Film viewers responses to characters are of a great variety; global notions of
‘identification’, ‘empathy’, or ‘parasocial interaction’ are too reductive to capture
their rich nuances. This paper contributes to current theoretical accounts by
clarifying the intuitive notion of ‘being close’ to characters, drawing on social and
cognitive psychology. Several kinds of closeness are distinguished: spatiotemporal
proximity, understanding and perspective-taking, familiarity and similarity, PSI, and
affective closeness. These ways of being close to characters interact in
probabilistic ways, forming a system. Understanding its patterns might help us to
more precisely analyze the varieties of character engagement, which is demonstrated
by an analysis of David Fincher‘s Fight Club (1999).
Affective image operations are attempts to influence behaviour and stimulate action by evoking affects through images. The paper explores their forms and uses in political conflict, from video activism to war propaganda. Drawing together interdisciplinary research, the chapter develops a theoretical framework for analysing the affective and political force of still and moving images, arguing that the affective structure of images has four layers: Political affects and emotions are triggered by the specific interplay of visual forms, worlds, messages, and reflections. On the basis of this framework, several frequent types of affective image operations can be distinguished, illustrated by brief case studies of political web videos.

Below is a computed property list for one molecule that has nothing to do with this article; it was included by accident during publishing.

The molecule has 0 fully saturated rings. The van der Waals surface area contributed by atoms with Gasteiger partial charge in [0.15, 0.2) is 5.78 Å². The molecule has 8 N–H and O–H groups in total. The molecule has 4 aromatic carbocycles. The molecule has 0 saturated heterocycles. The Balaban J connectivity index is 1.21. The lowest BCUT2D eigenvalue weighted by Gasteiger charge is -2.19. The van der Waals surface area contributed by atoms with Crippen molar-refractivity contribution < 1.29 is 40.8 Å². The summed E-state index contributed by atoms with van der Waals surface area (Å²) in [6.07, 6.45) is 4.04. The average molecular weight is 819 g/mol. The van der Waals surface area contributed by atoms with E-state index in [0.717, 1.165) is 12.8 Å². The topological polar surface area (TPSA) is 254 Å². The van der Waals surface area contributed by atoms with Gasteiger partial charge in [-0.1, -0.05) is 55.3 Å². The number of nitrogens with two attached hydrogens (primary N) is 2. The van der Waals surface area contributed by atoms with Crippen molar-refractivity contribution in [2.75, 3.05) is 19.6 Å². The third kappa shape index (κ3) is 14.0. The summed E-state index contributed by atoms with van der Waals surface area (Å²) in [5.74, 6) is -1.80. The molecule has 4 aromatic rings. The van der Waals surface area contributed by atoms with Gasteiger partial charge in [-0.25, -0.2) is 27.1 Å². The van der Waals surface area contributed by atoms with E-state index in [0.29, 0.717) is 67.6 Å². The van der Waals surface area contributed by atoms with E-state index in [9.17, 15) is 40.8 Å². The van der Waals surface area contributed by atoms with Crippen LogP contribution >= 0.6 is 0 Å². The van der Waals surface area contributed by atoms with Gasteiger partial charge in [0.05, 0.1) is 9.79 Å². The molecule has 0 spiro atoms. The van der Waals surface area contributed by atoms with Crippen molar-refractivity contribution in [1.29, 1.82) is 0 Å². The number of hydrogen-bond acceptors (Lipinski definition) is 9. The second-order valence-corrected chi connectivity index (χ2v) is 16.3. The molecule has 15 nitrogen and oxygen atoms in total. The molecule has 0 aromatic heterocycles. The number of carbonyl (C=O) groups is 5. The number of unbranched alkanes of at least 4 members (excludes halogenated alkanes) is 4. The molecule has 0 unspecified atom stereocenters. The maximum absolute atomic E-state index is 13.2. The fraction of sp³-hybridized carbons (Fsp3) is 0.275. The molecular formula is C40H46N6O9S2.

Still and moving images are crucial factors in contemporary political conflicts. They not only have representational, expressive or illustrative functions, but also augment and create significant events. Beyond altering states of mind, they affect bodies, and often life or death is at stake. Various forms of image operations are currently performed in the contexts of war, insurgency and activism. Photographs, videos, interactive simulations and other kinds of images steer drones to their targets, train soldiers, terrorise the public, celebrate protest icons, uncover injustices, or call for help. They are often parts of complex agential networks and move across different media and cultural environments. This book is a pioneering interdisciplinary study of the role and function of images in political life. Balancing theoretical reflections with in-depth case studies, it brings together renowned scholars and activists from different fields to offer a multifaceted critical perspective on a crucial aspect of contemporary visual culture.
In the introduction the editors outline the concept of image operations, illustrate its relevance and consider the empirical, theoretical, and ethical questions that arise from it. They also discuss the basic relations between images, media, agency, and conflict. As the subject lies at the intersection of several disciplines, they survey the literature, point towards the blind spots in existing research, and conclude with a summary of each contribution.